YouTube turns pay-per-view
YouTube announced that it will make movies from the 2009 and 2010 Sundance film festivals available for online rental. It’s the first time that YouTube, which historically has offered its video free, will charge users.
The world's most popular free video Website is getting into the pay-per-view business.
announced that it will make movies from the 2009 and 2010 Sundance film festivals available for online rental. It's the first time that
, which historically has offered its video free, will charge users.
Offering a pay service is a clear sign that Google, which has struggled to make a profitable business out of
after buying it in 2006 for $1.65 billion, is looking for new ways to monetise the service. Luring advertisers to YouTube has been difficult because they have shied away from some of the content uploaded by users.
The Sundance movies are just a prologue for a much more ambitious pay-per-view venture, said people familiar with
's plans, who spoke on condition of anonymity because they weren't authorised to discuss the matter.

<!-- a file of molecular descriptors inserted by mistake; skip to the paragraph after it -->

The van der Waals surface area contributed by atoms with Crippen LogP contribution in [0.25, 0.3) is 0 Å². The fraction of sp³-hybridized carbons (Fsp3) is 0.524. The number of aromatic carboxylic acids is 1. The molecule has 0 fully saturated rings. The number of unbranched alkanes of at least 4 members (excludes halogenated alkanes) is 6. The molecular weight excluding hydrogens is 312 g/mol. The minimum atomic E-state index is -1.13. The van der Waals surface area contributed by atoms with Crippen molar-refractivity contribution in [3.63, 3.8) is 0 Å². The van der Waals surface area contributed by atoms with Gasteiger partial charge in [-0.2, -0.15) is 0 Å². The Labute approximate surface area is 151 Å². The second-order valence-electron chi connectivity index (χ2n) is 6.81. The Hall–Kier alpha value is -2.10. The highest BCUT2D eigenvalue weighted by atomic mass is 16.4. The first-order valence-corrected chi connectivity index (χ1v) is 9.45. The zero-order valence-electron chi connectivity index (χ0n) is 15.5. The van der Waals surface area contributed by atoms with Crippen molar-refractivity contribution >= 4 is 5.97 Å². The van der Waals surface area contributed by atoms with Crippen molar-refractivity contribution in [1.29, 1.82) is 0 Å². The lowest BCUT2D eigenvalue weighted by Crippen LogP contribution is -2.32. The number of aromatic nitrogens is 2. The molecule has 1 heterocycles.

The Website is also expected to make other TV shows and Hollywood films available for rent.
spokesman, while declining to elaborate, said in an e-mail that in "the coming weeks we'll also invite a small group of partners across other industries, in addition to independent film, to participate in this new option.'
Most of the Sundance films are being offered for $3.99 each (₹184), to be viewed during a 48-hour period. Offering pay-per-view movies and TV shows will put
up against competitors like Apple's iTunes Store and
has the advantage of a huge audience that comes to its site for free videos. It streamed more than 12 billion videos in November, according to Comscore.